For me, the aging process has led to a clearer view of equality. After all, it has been the passion of my life for 42 years.
Everywhere I travel, I’m in search of how our community is depicted. Unfortunately, I notice we are not always included. That is discrimination by censorship. And unfortunately, many of our national organizations get a failing grade on this subject. They don’t understand the seriousness of this censorship.
Even GLAAD doesn’t know the history of the battle to end censorship in mainstream media. They must learn that our collective history is the building blocks for our future, and the justification of why our struggle for equality deserves to become a reality.
About two months ago, my nephew and I visited the new National Museum of American Jewish History in Philadelphia. The museum opened a little over a year ago with much fanfare. It was a spectacular debut with the likes of Barbra Streisand, Bette Midler, Steven Spielberg and Jerry Seinfeld.
The museum not only covered the plight of the Jews in coming to the States, it showcased their religious and political views. It also highlights 12 people from the Jewish community who represent who Jews are and their contributions to American society.
It’s a shock and a failure on the part of the museum that we gay Jews do not exist. A total failure, and they should bow their heads in shame. That’s a tough statement, but as I went through the museum and saw how Jews dealt with the Revolutionary War, the Civil War, the fight for civil rights and women’s rights, it was obvious that something was missing. LGBT. In fact, I didn’t find those four letters anywhere in the museum.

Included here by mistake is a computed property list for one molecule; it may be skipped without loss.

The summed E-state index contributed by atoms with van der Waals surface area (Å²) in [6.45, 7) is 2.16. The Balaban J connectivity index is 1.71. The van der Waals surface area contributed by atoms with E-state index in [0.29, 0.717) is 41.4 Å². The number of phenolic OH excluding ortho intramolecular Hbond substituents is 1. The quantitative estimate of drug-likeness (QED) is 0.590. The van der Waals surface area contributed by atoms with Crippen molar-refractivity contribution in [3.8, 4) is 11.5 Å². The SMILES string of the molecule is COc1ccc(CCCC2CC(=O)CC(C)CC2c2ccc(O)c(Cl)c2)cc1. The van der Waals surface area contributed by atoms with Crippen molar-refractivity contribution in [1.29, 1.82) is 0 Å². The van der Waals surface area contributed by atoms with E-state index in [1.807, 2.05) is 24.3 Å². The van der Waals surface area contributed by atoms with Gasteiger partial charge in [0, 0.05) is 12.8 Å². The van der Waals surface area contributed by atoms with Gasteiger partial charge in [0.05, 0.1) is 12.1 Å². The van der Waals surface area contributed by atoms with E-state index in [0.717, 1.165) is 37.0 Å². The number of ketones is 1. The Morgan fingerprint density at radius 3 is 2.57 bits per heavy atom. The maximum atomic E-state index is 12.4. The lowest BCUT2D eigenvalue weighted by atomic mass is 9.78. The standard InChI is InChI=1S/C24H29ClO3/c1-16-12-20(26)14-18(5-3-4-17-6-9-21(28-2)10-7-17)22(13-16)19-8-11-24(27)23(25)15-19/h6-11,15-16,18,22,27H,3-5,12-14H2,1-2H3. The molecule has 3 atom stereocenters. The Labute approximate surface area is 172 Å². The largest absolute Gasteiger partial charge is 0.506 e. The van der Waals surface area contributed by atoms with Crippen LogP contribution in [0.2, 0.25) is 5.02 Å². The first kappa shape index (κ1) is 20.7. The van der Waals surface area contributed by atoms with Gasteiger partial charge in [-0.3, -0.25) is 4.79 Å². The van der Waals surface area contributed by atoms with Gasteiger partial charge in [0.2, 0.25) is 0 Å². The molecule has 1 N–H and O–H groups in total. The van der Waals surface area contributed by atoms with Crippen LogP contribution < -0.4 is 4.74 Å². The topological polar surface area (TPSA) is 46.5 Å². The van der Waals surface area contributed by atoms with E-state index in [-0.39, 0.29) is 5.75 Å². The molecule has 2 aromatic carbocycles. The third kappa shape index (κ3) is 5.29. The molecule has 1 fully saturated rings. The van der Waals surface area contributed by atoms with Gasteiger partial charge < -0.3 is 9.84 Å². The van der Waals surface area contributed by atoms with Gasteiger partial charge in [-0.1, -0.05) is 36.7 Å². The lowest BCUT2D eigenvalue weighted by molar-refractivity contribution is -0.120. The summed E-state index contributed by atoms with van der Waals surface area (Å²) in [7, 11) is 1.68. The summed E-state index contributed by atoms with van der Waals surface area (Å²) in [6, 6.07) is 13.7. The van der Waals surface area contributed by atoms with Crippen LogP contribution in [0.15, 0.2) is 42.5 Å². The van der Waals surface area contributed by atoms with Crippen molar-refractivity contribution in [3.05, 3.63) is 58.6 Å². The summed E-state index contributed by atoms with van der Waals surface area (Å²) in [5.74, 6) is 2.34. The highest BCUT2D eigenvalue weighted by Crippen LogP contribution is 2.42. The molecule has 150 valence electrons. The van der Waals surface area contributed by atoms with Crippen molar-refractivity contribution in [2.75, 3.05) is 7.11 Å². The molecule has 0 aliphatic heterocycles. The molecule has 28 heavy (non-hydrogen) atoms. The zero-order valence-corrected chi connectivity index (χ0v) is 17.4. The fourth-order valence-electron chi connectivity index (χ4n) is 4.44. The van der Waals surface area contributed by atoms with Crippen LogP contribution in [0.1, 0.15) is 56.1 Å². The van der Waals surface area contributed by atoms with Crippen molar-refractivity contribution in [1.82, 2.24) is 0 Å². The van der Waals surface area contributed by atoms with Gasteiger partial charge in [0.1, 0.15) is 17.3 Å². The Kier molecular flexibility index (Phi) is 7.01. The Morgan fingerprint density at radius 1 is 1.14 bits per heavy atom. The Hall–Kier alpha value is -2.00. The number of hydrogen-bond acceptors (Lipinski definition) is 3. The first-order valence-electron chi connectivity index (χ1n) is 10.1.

Here’s the rub. Many of the most prominent pioneers of the LGBT community were Jewish; perhaps the most well known, Harvey Milk, does not even get a mention. In fact, in what might look like a backhanded insult to the LGBT community, there are two gay men in the museum’s Hall of Fame gallery — Stephen Sondheim and Leonard Bernstein — who are both closeted thanks to the museum, as neither of their displayed bios mentions it.
Not only is this discrimination by censorship, it reminds me of a time when, in the Jewish tradition, if you discovered something about a member of the family that was shameful, you didn’t talk about it.
Does the museum find LGBT shameful?
This becomes somewhat personal for me since, in my family, one of my cousins was one of “those individuals.” At the tender age of 16, my cousin Norman was asked to leave his home.
As a child on the streets in the 1950s, he was homeless and had a life of drugs and alcohol. And growing up, we children occasionally heard his name and asked about him. We were told we don’t talk about cousin Norman.
Imagine growing up, knowing you’re gay, and discovering the real story of cousin Norman. How do you tell your parents? Do you worry about what the rest of the family will think? Does it sound like the 1950s? That is what the NMAJH has done.
On behalf of my cousin Norman, shame on you!